Can there be a romantic relationship between two gay men of different generations: one who grew up in the shadows, witnessing struggles, pain and hidden pleasures; the other growing up in the light, assuming gay liberation as a natural right? Martin Sherman’s tender, funny and unconventional romance, which begins in 2001 and spans 13 years, deals with seismic shifts in culture, attitudes and the differing expectations for happiness. In casting of gay icon Harvey Fierstein as Beau — who is himself a survivor of 20th century discrimination, battles and tragedies — the production takes on a special layer of veritas.
Directed with delicacy and grace by Sean Mathias, this three-actor play by Sherman, who penned the well-known 1979 play “Bent,” tells a decidedly different gay love story. This one, now playing at the Public Theater, is hopeful, healing and forward-looking, even as it reflects an old-fashioned boy-meets-boy template but with a new twist. The show should attract downtown audiences as well as those who like romances that are both cynical and sentimental — and, in this case, important too.
Beau is a 61-year-old American cocktail pianist, an ex-pat who has settled into a comfortable and solitary life in his small-but-tasteful London flat. Derek McLane’s set, warmly lit by Peter Kaczorowski, is dominated by its towering shelving packed with Beau’s compartmentalized history.
It’s a history that Rufus (Gabriel Ebert) is fascinated with on the morning after their internet “assignation,” as Beau calls it in his genteel manner. The handsome, fit and hyper-active 28-year-old lawyer seeks “a taste of the times” about Mabel Mercer (Beau was her pianist), James Baldwin (a sometimes lover) and other stories of gay decades past. Rufus is enthralled by them, all but Beau puts that romanticized view in perspective by also speaking of the pain, sadness and anger of the times.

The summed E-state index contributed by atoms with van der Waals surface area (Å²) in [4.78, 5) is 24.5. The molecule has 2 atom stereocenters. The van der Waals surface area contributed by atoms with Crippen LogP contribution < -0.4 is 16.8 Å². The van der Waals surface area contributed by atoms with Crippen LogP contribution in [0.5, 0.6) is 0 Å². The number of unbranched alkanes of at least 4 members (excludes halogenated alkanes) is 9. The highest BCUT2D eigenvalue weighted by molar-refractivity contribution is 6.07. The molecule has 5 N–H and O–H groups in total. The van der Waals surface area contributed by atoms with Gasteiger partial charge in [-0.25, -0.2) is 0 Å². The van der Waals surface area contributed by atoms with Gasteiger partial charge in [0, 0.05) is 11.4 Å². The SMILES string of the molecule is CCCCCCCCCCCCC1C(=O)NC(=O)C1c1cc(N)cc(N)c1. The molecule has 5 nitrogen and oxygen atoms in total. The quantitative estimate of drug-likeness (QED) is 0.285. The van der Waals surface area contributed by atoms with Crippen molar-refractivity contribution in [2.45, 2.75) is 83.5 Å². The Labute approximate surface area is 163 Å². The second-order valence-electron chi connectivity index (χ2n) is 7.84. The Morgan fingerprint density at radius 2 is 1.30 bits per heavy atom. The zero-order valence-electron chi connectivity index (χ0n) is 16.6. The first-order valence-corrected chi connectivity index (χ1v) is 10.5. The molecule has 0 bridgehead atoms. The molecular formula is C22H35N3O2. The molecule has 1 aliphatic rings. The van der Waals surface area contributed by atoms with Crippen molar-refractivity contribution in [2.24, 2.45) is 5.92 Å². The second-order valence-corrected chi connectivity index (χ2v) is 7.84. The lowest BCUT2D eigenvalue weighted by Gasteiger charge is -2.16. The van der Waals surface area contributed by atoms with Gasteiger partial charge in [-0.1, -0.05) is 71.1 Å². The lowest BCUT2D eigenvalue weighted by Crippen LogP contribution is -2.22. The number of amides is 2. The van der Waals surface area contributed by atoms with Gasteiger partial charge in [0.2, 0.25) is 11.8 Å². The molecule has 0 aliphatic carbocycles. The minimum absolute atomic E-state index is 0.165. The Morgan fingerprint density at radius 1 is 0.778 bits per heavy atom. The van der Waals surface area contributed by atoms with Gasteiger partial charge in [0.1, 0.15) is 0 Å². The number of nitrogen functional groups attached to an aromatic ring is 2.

At first wary, then seduced by Rufus’ playful affection and unnerving enthusiasm, the two begin living together, but not without Beau’s lingering sense of unease and insecurity. At first it’s about their age difference. “I’m old enough to be your… ancestor,” Beau quips to Rufus, who insists that he doesn’t have a Daddy fixation. “I just like older men,” he says with sincerity and charm.
Rufus begins videotaping Beau,at first recording him talking about his early life and his fast exit from his native New Orleans, following the advice of his distant, maybe-gangster father who suggests to his son that he move to a city where his lifestyle would be more accepted.
But Beau soon learns that Rufus extreme energy is “lower case bi-polar,” which threatens their relationship. One of the play’s weaknesses is how sketchily that affliction is dealt with, especially when it comes up later in the narrative when the stakes are high but unearned.
When Beau can’t accept an offer from Rufus, their relationship changes, further complicated when Harry (Christopher Sears), a tattooed performance artist seven years Rufus’ junior, enters the picture. Sears is spiky and sweet in the role, and gets to sing “The Man I Love” with an edgy take that is unnerving at first, but ultimately quite haunting, showing that it sometimes takes some time to appreciate strange beauty.
Ebert, who was the demented dad in “Matilda,” skillfully navigates the sweep of his character from young pup to troubled adult to that of a mature man ready for marriage and fatherhood. Fierstein, meanwhile, offers one of his best — and most finely measured — performances, skillfully and subtly transforming from a private man who has built walls around himself to a man open to love, change and joy.
Not discounting how he lands every laugh with perfect delivery, Fierstein is most effective in his haunting monologues, especially in his benediction that speaks to remembering the past — its joys and its sorrows — while ultimately embracing a more hopeful and gentle future.